Jazz LP Review: Lyn Stanley's The Moonlight Sessions Vol.1

I've just played Lyn Stanley's latest jazz vocal, Moonlight Sessions vol.1, on 180g 45 rpm vinyl. It is outstanding from both a musical and sonic perspective. If I had to describe Stanley's musical approach in one word, that word would be intimate. I found myself imagining a smoky after-hours club where I sat nursing a drink and wounded feelings while being consoled by a torch singer who made me believe I was the only person she was singing to - and that she understood. Her intonation is precise, her pitch perfect, and her technique is always appropriate for the emotion she seeks to convey. So far, my favorites include Willow Weep for Me, Moonlight Serenade, My Funny Valentine, How Insensitive, and In the Wee Small Hours. The sonics are spectacular, as you would expect from recording engineer Al Schmitt and mastering engineer Bernie Grundman. But there is another trick up this LP's sleeve: the "one step" pressing process that cuts two generations out of the record making chain. I can see this becoming standard fare at audio show demonstrations, and will be in heavy rotation at my place for the foreseeable future.
I bought the SACD and I agree with OP, she gives an outstanding performance and a well recorded disc worthy of repeated playback.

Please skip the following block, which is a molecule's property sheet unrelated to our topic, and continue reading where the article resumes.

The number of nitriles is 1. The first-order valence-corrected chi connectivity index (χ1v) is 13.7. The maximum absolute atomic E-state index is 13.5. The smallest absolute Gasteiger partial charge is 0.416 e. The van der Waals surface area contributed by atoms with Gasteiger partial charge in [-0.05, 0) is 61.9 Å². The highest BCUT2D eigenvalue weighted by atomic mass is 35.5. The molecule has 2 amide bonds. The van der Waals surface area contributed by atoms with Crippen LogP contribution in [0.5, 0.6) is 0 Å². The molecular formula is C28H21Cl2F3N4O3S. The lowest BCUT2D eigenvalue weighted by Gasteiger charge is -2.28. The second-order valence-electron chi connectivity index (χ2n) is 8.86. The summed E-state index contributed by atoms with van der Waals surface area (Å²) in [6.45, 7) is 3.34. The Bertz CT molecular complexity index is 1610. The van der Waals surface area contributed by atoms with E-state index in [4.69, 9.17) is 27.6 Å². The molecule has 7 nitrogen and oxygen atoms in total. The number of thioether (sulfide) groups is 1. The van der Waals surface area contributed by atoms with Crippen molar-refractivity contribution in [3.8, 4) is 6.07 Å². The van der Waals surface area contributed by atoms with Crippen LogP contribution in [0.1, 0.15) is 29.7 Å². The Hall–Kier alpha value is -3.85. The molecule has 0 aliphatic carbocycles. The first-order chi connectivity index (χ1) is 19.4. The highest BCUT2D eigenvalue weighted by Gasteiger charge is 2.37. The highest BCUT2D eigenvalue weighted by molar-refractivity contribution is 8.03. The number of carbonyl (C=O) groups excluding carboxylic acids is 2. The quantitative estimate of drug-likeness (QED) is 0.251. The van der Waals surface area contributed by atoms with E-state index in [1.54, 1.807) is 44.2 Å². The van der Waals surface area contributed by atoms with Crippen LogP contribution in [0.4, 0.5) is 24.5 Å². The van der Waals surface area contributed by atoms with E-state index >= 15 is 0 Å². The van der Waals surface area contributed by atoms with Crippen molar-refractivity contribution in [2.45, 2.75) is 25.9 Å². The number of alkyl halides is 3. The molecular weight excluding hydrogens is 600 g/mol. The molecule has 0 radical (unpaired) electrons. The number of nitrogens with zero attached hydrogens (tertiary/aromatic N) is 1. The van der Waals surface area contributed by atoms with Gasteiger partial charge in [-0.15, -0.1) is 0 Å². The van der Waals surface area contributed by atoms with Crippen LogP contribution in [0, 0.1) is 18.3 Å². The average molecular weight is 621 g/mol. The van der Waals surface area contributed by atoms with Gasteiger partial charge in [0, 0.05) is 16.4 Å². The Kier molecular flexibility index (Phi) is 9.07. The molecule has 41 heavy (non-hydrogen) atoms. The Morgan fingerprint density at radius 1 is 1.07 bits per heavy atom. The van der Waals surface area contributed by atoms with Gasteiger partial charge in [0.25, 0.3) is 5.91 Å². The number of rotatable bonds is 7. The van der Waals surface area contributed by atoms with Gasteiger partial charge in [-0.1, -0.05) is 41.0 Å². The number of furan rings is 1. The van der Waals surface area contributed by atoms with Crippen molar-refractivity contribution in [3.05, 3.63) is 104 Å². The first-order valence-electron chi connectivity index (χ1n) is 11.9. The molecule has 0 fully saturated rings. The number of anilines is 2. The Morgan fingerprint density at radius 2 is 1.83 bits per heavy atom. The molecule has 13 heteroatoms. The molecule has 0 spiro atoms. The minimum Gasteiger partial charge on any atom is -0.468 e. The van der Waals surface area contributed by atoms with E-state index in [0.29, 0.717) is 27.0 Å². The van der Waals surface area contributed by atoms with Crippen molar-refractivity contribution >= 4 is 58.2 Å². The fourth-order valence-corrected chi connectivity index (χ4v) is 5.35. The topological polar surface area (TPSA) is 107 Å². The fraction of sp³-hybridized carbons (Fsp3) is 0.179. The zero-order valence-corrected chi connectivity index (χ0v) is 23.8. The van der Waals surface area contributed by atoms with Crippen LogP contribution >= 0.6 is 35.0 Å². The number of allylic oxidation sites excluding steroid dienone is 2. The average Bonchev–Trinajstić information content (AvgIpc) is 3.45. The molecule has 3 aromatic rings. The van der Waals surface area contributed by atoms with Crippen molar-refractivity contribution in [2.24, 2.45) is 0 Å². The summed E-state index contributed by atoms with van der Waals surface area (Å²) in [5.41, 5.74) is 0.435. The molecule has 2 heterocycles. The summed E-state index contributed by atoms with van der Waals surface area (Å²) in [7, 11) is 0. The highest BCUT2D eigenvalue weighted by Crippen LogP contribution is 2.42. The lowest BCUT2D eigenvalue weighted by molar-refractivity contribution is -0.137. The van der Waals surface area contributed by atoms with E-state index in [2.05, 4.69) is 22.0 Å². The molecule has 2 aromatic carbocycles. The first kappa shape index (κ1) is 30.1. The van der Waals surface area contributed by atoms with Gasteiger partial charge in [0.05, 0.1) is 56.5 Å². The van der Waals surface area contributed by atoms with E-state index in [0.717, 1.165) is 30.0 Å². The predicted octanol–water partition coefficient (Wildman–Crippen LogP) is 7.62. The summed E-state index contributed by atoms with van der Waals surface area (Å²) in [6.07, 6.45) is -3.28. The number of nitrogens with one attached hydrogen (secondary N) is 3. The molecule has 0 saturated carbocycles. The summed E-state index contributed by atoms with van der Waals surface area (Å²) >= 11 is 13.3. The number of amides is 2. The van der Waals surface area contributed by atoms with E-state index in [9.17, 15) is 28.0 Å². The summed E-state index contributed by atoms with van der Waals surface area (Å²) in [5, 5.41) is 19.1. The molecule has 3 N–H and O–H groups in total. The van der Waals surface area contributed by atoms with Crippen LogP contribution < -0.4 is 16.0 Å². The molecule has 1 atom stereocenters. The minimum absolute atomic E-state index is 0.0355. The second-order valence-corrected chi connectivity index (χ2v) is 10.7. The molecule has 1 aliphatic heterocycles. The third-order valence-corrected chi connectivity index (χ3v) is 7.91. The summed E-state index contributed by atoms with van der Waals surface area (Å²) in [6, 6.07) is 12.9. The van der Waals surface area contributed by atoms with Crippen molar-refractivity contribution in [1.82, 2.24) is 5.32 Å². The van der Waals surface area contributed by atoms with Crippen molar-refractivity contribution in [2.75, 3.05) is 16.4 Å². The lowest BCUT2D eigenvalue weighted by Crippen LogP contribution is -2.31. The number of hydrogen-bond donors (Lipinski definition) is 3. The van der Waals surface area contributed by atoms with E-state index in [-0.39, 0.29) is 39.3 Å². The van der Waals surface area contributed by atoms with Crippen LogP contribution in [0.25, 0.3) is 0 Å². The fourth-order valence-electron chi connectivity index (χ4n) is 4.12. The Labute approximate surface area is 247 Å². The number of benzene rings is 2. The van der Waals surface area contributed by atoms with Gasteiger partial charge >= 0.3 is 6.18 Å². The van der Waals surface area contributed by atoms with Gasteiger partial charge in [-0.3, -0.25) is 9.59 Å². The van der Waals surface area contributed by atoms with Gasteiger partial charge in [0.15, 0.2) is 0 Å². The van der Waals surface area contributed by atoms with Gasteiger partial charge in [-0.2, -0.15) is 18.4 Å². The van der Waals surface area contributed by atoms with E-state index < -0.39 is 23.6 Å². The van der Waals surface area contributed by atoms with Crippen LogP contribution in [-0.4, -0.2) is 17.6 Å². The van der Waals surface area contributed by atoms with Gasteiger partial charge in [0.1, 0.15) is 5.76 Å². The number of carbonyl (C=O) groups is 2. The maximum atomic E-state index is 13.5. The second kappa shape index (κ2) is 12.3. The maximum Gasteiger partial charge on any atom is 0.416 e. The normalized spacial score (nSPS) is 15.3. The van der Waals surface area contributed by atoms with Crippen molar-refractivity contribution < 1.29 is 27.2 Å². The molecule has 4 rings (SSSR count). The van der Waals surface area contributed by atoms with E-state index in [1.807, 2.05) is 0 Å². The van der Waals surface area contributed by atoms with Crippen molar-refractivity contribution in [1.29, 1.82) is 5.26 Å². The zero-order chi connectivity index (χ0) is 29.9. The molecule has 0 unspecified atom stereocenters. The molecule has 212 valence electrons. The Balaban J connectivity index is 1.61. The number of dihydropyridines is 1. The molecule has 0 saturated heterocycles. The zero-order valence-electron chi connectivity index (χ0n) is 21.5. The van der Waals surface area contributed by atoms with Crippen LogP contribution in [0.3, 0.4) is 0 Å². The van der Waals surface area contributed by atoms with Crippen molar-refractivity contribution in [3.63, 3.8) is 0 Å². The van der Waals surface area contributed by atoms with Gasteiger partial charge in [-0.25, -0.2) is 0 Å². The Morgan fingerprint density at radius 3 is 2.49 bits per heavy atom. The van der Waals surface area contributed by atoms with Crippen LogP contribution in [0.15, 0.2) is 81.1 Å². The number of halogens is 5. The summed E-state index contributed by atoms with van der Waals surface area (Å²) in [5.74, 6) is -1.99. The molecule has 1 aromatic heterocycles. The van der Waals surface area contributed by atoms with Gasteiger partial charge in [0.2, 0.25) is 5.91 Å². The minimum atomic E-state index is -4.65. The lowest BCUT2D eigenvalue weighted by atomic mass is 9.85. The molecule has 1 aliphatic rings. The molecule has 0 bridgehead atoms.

Thanks, Zach.  I am an admirer of Lyn Stanley's work and didn't know about this release.  Just ordered a copy form Acoustic Sounds.
I just received my copy last week, # 8 out of 2000 of the one step pressing. It sounds excellent and has a very quiet background. I am now waiting for the new direct to disc record from Anne Bisson to be released.
Many thanks Zach for posting this! I appreciate this wonderful review of my One Step vinyl -Volume One The Moonlight Sessions.

A refresher for some who may be confused about One Steps - this is a pressing technique where the lacquer makes the Father or Master stamper. It is this master that makes the record -hence called ONE STEP-and when the Father is maxed out pressing records-- that lacquer and all it’s costs ($400ea just for the actual lacquer hardware and you need 8 for double albums), are gone/lost to production expenses and this is without extra engineering time to master and EQ. So these are precious and very expensive to make records.. Most three step albums, such as a direct to disc (which is a recording technique) and not mastered- just mixed)-are able to save the Father or master disc to make mothers and subsequent production stampers ( these cost considerably less than a master stamper). With instant recording and minimal production costs, D2D are favored with low budget projects. You can simultaneously also record hi Rez files and reel to reel while making the unmastered (it is mixed live) D2D lacquer. This cuts down studio and engineering costs considerably. In my case, using traditional studio tracking, Bernie would never agree to master my lacquer, create HiRez files and tape at the same time because they are different media and must be mastered a bit differently. The three step vinyl is also used to help keep pressing costs down and preserve the Father lacquer. Thanks to everyone for your support from all we artists-- we are grateful!!
My copy (#502/2000) arrived last week, and . . . it's a keeper!  Beautiful interpretations and stunning sound delivered via flat, quiet vinyl.  Couldn't ask for more.